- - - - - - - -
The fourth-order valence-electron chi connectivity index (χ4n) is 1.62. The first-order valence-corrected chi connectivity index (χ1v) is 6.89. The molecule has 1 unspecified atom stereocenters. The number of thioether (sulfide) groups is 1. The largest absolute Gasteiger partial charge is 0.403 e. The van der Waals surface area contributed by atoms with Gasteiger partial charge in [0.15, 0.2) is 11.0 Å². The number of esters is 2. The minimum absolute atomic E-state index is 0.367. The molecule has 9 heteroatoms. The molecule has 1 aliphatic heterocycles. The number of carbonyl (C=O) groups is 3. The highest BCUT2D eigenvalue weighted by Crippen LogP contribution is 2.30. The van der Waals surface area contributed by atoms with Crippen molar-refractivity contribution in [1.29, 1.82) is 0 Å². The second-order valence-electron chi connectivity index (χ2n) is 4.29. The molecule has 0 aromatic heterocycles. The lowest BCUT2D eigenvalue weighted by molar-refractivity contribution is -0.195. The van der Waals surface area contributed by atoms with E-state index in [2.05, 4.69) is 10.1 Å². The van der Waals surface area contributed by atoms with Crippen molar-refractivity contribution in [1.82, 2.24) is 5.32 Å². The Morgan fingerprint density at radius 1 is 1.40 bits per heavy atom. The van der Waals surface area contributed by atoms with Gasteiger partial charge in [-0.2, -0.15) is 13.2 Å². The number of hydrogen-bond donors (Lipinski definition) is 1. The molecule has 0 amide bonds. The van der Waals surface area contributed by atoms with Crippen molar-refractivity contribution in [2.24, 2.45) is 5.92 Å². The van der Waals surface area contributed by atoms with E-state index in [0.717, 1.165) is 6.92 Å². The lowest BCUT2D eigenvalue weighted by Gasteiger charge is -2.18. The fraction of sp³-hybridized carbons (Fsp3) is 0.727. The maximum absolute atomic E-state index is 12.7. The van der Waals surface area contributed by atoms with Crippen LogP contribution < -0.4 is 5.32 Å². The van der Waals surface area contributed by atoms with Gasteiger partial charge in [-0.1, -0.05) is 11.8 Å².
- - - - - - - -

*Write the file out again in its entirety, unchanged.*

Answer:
The fourth-order valence-electron chi connectivity index (χ4n) is 1.62. The first-order valence-corrected chi connectivity index (χ1v) is 6.89. The molecule has 1 unspecified atom stereocenters. The number of thioether (sulfide) groups is 1. The largest absolute Gasteiger partial charge is 0.403 e. The van der Waals surface area contributed by atoms with Gasteiger partial charge in [0.15, 0.2) is 11.0 Å². The number of esters is 2. The minimum absolute atomic E-state index is 0.367. The molecule has 9 heteroatoms. The molecule has 1 aliphatic heterocycles. The number of carbonyl (C=O) groups is 3. The highest BCUT2D eigenvalue weighted by Crippen LogP contribution is 2.30. The van der Waals surface area contributed by atoms with Crippen molar-refractivity contribution in [1.29, 1.82) is 0 Å². The second-order valence-electron chi connectivity index (χ2n) is 4.29. The molecule has 0 aromatic heterocycles. The lowest BCUT2D eigenvalue weighted by molar-refractivity contribution is -0.195. The van der Waals surface area contributed by atoms with E-state index in [2.05, 4.69) is 10.1 Å². The van der Waals surface area contributed by atoms with Crippen molar-refractivity contribution in [1.82, 2.24) is 5.32 Å². The Morgan fingerprint density at radius 1 is 1.40 bits per heavy atom. The van der Waals surface area contributed by atoms with Gasteiger partial charge in [-0.2, -0.15) is 13.2 Å². The number of hydrogen-bond donors (Lipinski definition) is 1. The molecule has 0 amide bonds. The van der Waals surface area contributed by atoms with Crippen molar-refractivity contribution in [2.24, 2.45) is 5.92 Å². The van der Waals surface area contributed by atoms with E-state index in [0.717, 1.165) is 6.92 Å². The lowest BCUT2D eigenvalue weighted by Gasteiger charge is -2.18. The fraction of sp³-hybridized carbons (Fsp3) is 0.727. The maximum absolute atomic E-state index is 12.7. The van der Waals surface area contributed by atoms with Crippen LogP contribution < -0.4 is 5.32 Å². The van der Waals surface area contributed by atoms with Gasteiger partial charge in [-0.1, -0.05) is 11.8 Å².